Vital Management Skills for the Digital Workplace

author Carol Mentis, January 18, 2017

Digital Workplace Management Skills | Claromentis

When it comes to navigating a successful digital workplace transformation, the vision and knowledge of the organisation’s senior leaders is paramount in implementing the changes. There are a number of key skills that every digital leader should know in order to make the transition as smooth as possible.

Embracing a truly digital workplace is crucial, both for employees and for clients as well, as it produces improvements in efficiency, engagement and revenue. In fact, a lack of capability and knowledge among an organisation’s senior leaders can actually hamper efforts to bring the workplace into the 21st century.

Driving digital value

Studies have found that 65% of senior executives view digital technologies as increasing their organisation’s income. This in itself is a surprisingly low percentage, given the rapid advances in technology that have enhanced the workplace in recent years.

Of those who recognise the importance of enhancing working practices, such as using the intranet software effectively, for example, it’s been found that some senior managers don’t fully understand the new roles and behaviour that they must adopt to drive “digital value” in their company.

Without the people at the top understanding the vision, the major transformation that the digital landscape can produce will fail. Digital leadership is a skill in itself and it’s a fact that many C-suite executives tasked with the role don’t have the necessary skills and experience to spearhead a digital programme.

Understand data and metrics

The essential skills that digital leaders must possess start with a basic knowledge that data and metrics are where the power lies. Tracking user behaviour and search practices are essential for the decision-making process, for example, when choosing the intranet tools that will be most useful.

Anecdotal theories, such as someone saying they used a particular system at their previous workplace and it “seemed to work okay”, isn’t precise enough. It’s necessary to track the trends and to place value on the research into these trends.

It’s important to recognise that the digital landscape for employees, customers, and supply chains is constantly shifting. If you’re investing a lot of money in major strategic improvements for your organisation, you need to have carried out research into what’s required to ensure its future success.

User-centric mentality

Fundamental in any digital improvement programme is a user-centred mentality. For example, test digital services with users long before the official launch and refine them based on what users like and don’t like.

This is an important practice that produces some valuable data sets. Utilising data from user testing and research puts you on a solid footing. Any executive who doesn’t possess this knowledge may seem out of their depth.

Another important skill for digital leaders is to understand the language and descriptions used in the digital workplace. Across industry, it’s necessary to be familiar with a whole host of new terms, such as APIs, tools, software, intranet, and many other words that describe the various aspects of the system.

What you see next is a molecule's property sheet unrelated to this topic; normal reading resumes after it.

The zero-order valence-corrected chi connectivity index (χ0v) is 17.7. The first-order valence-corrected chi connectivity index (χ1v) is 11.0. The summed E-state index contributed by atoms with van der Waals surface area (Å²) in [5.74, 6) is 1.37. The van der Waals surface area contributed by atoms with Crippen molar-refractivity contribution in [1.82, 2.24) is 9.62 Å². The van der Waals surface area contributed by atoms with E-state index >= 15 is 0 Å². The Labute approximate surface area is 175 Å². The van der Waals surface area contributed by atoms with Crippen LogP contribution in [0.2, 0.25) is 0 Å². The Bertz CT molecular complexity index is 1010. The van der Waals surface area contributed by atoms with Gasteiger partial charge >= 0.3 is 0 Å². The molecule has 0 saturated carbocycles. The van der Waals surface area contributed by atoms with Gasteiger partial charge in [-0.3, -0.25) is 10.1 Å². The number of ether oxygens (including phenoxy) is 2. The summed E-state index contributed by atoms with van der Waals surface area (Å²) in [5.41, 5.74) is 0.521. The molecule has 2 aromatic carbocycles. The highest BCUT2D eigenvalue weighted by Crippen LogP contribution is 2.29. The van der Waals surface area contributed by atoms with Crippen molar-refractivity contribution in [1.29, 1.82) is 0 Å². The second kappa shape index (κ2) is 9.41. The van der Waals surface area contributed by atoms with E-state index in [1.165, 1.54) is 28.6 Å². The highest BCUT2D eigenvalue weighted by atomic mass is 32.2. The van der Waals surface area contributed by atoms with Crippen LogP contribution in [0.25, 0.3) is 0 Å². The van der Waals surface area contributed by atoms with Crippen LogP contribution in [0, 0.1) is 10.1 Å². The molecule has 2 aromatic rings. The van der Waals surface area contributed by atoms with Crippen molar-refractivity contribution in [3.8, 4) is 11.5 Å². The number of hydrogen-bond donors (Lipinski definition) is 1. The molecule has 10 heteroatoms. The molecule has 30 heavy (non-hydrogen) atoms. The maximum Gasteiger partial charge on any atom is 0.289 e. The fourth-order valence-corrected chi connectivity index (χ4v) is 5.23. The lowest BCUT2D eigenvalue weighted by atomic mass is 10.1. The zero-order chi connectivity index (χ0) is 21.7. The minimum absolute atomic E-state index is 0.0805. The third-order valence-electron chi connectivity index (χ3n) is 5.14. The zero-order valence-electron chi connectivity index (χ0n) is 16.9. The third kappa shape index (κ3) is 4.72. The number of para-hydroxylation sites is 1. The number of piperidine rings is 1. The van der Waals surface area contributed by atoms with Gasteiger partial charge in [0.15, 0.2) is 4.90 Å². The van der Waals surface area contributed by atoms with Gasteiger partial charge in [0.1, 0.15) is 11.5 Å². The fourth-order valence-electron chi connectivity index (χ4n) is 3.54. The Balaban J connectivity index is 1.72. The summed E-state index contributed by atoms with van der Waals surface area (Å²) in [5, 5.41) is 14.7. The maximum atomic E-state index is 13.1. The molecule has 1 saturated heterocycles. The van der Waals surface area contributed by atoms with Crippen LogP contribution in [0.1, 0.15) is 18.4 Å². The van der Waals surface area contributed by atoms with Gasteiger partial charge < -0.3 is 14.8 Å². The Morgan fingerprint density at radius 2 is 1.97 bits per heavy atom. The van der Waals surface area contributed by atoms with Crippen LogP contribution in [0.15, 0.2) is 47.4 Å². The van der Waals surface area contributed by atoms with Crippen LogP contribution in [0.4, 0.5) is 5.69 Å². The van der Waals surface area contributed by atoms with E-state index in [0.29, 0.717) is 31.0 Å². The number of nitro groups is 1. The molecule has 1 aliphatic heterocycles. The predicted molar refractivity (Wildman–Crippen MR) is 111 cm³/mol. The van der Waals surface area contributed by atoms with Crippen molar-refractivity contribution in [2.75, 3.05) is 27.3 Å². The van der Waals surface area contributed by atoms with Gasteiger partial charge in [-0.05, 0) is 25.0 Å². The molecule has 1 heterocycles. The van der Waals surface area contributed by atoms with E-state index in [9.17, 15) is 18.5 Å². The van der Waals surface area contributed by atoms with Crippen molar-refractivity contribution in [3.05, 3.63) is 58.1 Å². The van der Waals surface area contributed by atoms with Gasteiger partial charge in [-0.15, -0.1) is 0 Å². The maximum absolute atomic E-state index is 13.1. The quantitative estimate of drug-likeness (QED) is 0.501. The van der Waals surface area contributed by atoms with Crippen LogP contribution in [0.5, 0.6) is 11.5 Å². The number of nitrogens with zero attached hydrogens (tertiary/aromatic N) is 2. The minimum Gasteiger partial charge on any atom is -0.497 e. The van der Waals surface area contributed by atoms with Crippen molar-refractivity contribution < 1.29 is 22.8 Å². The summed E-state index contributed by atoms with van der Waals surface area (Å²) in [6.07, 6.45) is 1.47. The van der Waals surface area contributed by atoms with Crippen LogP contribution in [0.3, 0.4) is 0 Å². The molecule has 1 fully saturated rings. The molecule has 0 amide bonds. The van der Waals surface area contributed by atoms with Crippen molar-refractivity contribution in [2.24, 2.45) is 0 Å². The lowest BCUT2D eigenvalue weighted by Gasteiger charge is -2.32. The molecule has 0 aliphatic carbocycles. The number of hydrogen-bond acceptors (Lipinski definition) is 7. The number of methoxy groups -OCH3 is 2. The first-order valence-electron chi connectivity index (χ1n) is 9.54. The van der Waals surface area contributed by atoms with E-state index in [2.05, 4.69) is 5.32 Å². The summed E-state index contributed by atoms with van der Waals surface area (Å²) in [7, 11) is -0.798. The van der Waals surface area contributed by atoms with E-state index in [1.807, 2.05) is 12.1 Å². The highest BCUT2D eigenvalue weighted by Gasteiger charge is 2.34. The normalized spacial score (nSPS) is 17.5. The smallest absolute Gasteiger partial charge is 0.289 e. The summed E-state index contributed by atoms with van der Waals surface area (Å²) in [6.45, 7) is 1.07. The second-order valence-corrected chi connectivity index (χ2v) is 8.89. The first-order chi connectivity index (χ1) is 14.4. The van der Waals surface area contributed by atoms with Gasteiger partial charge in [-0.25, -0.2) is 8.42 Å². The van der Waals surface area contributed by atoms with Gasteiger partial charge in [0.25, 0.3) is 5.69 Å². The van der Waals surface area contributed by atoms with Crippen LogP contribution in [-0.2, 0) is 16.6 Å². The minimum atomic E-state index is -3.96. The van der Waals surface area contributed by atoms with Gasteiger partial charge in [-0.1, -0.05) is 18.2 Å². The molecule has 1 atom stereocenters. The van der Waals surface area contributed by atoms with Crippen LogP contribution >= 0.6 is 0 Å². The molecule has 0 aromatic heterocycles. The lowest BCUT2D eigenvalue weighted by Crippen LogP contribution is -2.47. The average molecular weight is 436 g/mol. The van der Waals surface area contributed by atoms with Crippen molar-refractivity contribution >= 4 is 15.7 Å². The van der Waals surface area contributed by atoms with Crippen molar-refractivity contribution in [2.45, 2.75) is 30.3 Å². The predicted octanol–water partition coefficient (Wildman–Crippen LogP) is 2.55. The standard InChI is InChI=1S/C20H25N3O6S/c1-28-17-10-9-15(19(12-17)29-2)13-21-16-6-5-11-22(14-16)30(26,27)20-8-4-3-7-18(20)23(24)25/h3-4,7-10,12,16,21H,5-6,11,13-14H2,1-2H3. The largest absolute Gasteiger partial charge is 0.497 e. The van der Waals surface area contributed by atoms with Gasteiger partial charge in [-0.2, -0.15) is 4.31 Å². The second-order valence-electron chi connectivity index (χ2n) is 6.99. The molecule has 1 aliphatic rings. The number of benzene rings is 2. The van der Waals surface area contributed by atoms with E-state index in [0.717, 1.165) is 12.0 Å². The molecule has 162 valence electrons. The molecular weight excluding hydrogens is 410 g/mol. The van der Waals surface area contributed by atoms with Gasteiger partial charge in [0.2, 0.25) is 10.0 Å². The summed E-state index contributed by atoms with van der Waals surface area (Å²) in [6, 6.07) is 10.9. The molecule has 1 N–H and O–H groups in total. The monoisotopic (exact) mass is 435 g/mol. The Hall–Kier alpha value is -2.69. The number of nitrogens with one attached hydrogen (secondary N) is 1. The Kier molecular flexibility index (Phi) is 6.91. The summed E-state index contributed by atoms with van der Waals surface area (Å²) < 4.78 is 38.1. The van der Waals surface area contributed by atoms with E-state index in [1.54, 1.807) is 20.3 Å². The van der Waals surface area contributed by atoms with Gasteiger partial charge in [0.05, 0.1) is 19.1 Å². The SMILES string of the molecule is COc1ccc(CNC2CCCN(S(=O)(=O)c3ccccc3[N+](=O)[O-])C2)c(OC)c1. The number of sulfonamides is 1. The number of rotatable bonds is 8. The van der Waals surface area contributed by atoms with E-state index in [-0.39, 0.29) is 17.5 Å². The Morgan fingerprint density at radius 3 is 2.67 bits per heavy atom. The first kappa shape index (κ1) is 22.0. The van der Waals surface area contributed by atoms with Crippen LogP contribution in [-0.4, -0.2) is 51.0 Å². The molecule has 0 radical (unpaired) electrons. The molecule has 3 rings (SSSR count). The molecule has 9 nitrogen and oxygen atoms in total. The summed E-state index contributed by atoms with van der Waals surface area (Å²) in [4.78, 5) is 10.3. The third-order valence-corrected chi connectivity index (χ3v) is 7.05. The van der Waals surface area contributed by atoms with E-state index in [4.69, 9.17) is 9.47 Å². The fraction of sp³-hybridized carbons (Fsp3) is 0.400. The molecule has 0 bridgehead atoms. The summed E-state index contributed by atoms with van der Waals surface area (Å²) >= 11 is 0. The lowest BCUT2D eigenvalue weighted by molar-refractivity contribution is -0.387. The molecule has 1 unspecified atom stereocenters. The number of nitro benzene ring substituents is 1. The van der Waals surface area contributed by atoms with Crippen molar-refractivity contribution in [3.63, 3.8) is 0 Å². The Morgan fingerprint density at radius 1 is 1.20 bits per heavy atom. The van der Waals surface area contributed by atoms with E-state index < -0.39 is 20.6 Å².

Debunk the myths

It’s also important to realise that digital transformation centres on process simplification, rather than on grand visions. It’s necessary to debunk the myths and understand that the digital workplace isn’t some mysterious place that other people in IT will handle. It’s about everyone working from the same page and aspiring to adopt efficient working practices that will make everyone’s role simpler and yet more effective.

Digital leaders also need to understand that integration is of vital importance in the digital world of work. Don’t let a lack of understanding make you fall under the spell of every major technology vendor who tries to convince you that their latest product is the one that will transform your organisation.

While technology is amazing and has endless capabilities, the main problem faced by a lot of companies is the lack of integration between tools. Many tools live in their own separate “digital universes”. Employees and suppliers need a fluid, smooth flow between one digital service and another. Don’t be dazzled by new technology and instead, keep focused on the tools that will enhance integration.

Demographic changes

Finally, understand how demographic changes must be explored and incorporated. In general terms, the edges of organisations’ workforces are changing and expanding. Those at the bottom of the ladder are often young and possess an increasing amount of know-how about all things digital. At the other end of the scale, some workers are staying past retirement age, increasingly because of a financial need.

This expanding age span results in different generations co-existing within the same company. Everyone has their own digital needs and level of knowledge. Everyone has their own comfort zone.

Successful leaders will recognise the importance of these demographic shifts. After all, they are as important as regional and cultural differences in ensuring diversity in the workplace and subsequently employee satisfaction, no matter what the age of the worker.

Balancing all of these skills together will produce an ideal senior leader for any digital workplace. It may sound complex, but over time, it becomes second nature as everyone gets to grips with the technology and the new working practices.


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